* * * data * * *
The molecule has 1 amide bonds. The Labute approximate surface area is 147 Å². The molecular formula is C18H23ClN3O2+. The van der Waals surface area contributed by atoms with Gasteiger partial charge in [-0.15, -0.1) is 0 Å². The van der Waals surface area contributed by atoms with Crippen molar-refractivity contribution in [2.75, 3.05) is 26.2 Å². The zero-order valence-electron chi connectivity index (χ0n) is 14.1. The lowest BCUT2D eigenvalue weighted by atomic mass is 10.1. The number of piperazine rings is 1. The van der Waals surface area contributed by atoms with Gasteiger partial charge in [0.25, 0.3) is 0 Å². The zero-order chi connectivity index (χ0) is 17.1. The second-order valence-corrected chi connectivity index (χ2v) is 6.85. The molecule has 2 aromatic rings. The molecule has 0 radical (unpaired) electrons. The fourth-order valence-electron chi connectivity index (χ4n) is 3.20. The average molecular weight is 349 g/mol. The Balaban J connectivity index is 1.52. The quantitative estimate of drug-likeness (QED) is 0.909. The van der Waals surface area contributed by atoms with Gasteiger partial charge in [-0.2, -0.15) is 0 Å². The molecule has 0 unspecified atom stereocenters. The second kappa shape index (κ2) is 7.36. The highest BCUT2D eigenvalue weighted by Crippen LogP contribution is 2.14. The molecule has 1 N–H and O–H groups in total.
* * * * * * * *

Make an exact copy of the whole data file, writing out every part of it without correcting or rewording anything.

The molecule has 1 amide bonds. The Labute approximate surface area is 147 Å². The molecular formula is C18H23ClN3O2+. The van der Waals surface area contributed by atoms with Gasteiger partial charge in [-0.15, -0.1) is 0 Å². The van der Waals surface area contributed by atoms with Crippen molar-refractivity contribution in [2.75, 3.05) is 26.2 Å². The zero-order valence-electron chi connectivity index (χ0n) is 14.1. The lowest BCUT2D eigenvalue weighted by atomic mass is 10.1. The number of piperazine rings is 1. The van der Waals surface area contributed by atoms with Gasteiger partial charge in [0.25, 0.3) is 0 Å². The zero-order chi connectivity index (χ0) is 17.1. The second-order valence-corrected chi connectivity index (χ2v) is 6.85. The molecule has 2 aromatic rings. The molecule has 0 radical (unpaired) electrons. The fourth-order valence-electron chi connectivity index (χ4n) is 3.20. The average molecular weight is 349 g/mol. The Balaban J connectivity index is 1.52. The quantitative estimate of drug-likeness (QED) is 0.909. The van der Waals surface area contributed by atoms with Gasteiger partial charge in [-0.2, -0.15) is 0 Å². The molecule has 0 unspecified atom stereocenters. The second kappa shape index (κ2) is 7.36. The highest BCUT2D eigenvalue weighted by Crippen LogP contribution is 2.14. The molecule has 1 N–H and O–H groups in total.